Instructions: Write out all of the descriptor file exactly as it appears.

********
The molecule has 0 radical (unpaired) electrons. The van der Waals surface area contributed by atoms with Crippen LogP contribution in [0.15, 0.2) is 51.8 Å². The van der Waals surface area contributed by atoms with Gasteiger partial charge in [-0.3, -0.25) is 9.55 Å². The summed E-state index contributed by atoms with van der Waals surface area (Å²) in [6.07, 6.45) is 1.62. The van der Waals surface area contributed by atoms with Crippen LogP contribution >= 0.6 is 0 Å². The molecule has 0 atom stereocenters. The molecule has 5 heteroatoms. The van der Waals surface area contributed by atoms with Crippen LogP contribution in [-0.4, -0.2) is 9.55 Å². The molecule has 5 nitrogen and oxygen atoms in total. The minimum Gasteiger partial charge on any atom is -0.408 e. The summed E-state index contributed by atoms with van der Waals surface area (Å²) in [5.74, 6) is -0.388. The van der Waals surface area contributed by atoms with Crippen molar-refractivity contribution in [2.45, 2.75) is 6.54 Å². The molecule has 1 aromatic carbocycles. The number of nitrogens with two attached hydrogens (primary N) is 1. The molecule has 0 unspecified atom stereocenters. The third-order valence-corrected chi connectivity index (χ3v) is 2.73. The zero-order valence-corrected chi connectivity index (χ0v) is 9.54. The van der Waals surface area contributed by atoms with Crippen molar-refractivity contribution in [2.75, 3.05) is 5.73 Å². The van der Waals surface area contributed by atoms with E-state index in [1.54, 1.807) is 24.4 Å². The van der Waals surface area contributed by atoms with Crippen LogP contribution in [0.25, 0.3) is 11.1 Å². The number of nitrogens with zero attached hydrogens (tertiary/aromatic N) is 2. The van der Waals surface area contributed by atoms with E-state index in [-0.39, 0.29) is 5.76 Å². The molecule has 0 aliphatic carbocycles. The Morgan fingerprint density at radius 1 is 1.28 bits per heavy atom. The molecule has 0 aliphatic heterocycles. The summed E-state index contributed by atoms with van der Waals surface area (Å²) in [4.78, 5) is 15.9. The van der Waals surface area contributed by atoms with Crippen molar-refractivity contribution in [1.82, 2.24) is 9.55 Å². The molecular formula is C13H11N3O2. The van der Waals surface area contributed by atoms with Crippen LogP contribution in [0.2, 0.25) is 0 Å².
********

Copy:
The molecule has 0 radical (unpaired) electrons. The van der Waals surface area contributed by atoms with Crippen LogP contribution in [0.15, 0.2) is 51.8 Å². The van der Waals surface area contributed by atoms with Gasteiger partial charge in [-0.3, -0.25) is 9.55 Å². The summed E-state index contributed by atoms with van der Waals surface area (Å²) in [6.07, 6.45) is 1.62. The van der Waals surface area contributed by atoms with Crippen LogP contribution >= 0.6 is 0 Å². The molecule has 0 atom stereocenters. The molecule has 5 heteroatoms. The van der Waals surface area contributed by atoms with Crippen LogP contribution in [-0.4, -0.2) is 9.55 Å². The molecule has 5 nitrogen and oxygen atoms in total. The minimum Gasteiger partial charge on any atom is -0.408 e. The summed E-state index contributed by atoms with van der Waals surface area (Å²) in [5.74, 6) is -0.388. The van der Waals surface area contributed by atoms with Crippen molar-refractivity contribution in [2.45, 2.75) is 6.54 Å². The molecule has 1 aromatic carbocycles. The number of nitrogens with two attached hydrogens (primary N) is 1. The molecule has 0 unspecified atom stereocenters. The third-order valence-corrected chi connectivity index (χ3v) is 2.73. The zero-order valence-corrected chi connectivity index (χ0v) is 9.54. The van der Waals surface area contributed by atoms with Crippen molar-refractivity contribution in [2.75, 3.05) is 5.73 Å². The van der Waals surface area contributed by atoms with E-state index in [1.54, 1.807) is 24.4 Å². The van der Waals surface area contributed by atoms with Crippen LogP contribution in [0.25, 0.3) is 11.1 Å². The number of nitrogens with zero attached hydrogens (tertiary/aromatic N) is 2. The van der Waals surface area contributed by atoms with E-state index in [-0.39, 0.29) is 5.76 Å². The molecule has 0 aliphatic carbocycles. The Morgan fingerprint density at radius 1 is 1.28 bits per heavy atom. The molecule has 0 aliphatic heterocycles. The summed E-state index contributed by atoms with van der Waals surface area (Å²) in [4.78, 5) is 15.9. The van der Waals surface area contributed by atoms with Crippen molar-refractivity contribution in [1.82, 2.24) is 9.55 Å². The molecular formula is C13H11N3O2. The van der Waals surface area contributed by atoms with Crippen LogP contribution in [0.2, 0.25) is 0 Å².